Thank you Mr. Townsend. I think as the effect goes along it seems harder for those cards to keep rising to the top. Because first it just goes from second to top to the top, and someone might say, "Do it again", and you keep doing it agin and it gets more impossible every time. Also, when I first saw it done, I was a beginner and I was just amazed with everything, especially the kicker.
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Postby Bill Duncan » 09/14/08 02:29 PM

David,
You might investigate Jennings' original script. He actually used a "story" sort of patter about vaudeville days and a family of tumblers.

TOO MANY CARDS worked as patter for Dingle because he was a "trickster" who was proud to call what he did "card tricks." So a presentation in which the audience is a bit challenged, suited him. If you don't have his personal charm, such a presentation could hurt rather than help.

The hardest lesson we learn is to pick material for which we have the right presentation, rather than to present the tricks we like. Or more simply put: any similarity between the tricks you like to do, and the tricks your audience likes to see you do, is a conscience.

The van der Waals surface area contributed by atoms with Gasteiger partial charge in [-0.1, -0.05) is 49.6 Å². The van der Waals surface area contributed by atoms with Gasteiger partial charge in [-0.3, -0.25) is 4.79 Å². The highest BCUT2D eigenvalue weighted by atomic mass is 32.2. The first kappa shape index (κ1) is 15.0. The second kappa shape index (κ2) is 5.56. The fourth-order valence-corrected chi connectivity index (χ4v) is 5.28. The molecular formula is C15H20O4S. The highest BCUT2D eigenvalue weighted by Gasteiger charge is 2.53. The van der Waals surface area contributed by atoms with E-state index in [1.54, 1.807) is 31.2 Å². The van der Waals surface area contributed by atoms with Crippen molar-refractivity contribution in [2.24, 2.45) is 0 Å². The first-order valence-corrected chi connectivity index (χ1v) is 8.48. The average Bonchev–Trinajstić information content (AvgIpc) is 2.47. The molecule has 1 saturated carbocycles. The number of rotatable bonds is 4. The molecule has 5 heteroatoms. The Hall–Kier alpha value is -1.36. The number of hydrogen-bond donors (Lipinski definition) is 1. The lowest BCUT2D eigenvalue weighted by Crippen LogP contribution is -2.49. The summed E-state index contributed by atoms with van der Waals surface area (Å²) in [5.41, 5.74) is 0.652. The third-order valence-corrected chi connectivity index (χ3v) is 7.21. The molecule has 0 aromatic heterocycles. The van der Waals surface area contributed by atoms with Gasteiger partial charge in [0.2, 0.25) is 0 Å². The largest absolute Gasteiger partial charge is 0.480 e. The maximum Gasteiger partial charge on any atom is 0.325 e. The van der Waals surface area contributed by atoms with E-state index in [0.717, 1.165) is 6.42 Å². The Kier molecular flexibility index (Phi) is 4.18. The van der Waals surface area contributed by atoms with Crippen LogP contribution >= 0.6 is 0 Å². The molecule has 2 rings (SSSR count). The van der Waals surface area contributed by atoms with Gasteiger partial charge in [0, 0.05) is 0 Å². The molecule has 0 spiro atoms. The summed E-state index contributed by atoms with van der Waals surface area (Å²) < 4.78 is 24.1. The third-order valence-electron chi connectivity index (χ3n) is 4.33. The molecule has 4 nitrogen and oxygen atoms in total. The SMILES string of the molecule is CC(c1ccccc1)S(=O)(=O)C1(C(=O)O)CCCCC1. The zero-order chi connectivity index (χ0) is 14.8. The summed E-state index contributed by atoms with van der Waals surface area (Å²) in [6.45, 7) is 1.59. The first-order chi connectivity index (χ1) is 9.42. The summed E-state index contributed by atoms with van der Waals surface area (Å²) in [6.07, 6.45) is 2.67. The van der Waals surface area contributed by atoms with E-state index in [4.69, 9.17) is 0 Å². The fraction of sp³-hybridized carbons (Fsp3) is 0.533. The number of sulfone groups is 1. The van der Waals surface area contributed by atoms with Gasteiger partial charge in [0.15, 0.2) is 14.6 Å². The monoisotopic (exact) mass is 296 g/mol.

Maybe this trick its right for you, with that presentation?
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Postby Richard Kaufman » 09/14/08 04:09 PM

Jennings' patter is included in the description of the trick in The Classic Magic of Larry Jennings, is it not? Probably also on the Classic Magic DVD from L&L.
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Postby Pete McCabe » 09/15/08 01:08 AM

Who are you? Why do you like magic? Why do you like this trick?

Communicate the answers to these questions, to your audience.
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Postby David Thomas » 09/15/08 10:23 AM

I went through classic magic it has the patter. I think I'm more of the story type of person Bill, so I'll use Derek's handling and Larry's patter. My Thanks to everyone for the advice.
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Postby amp » 09/15/08 12:49 PM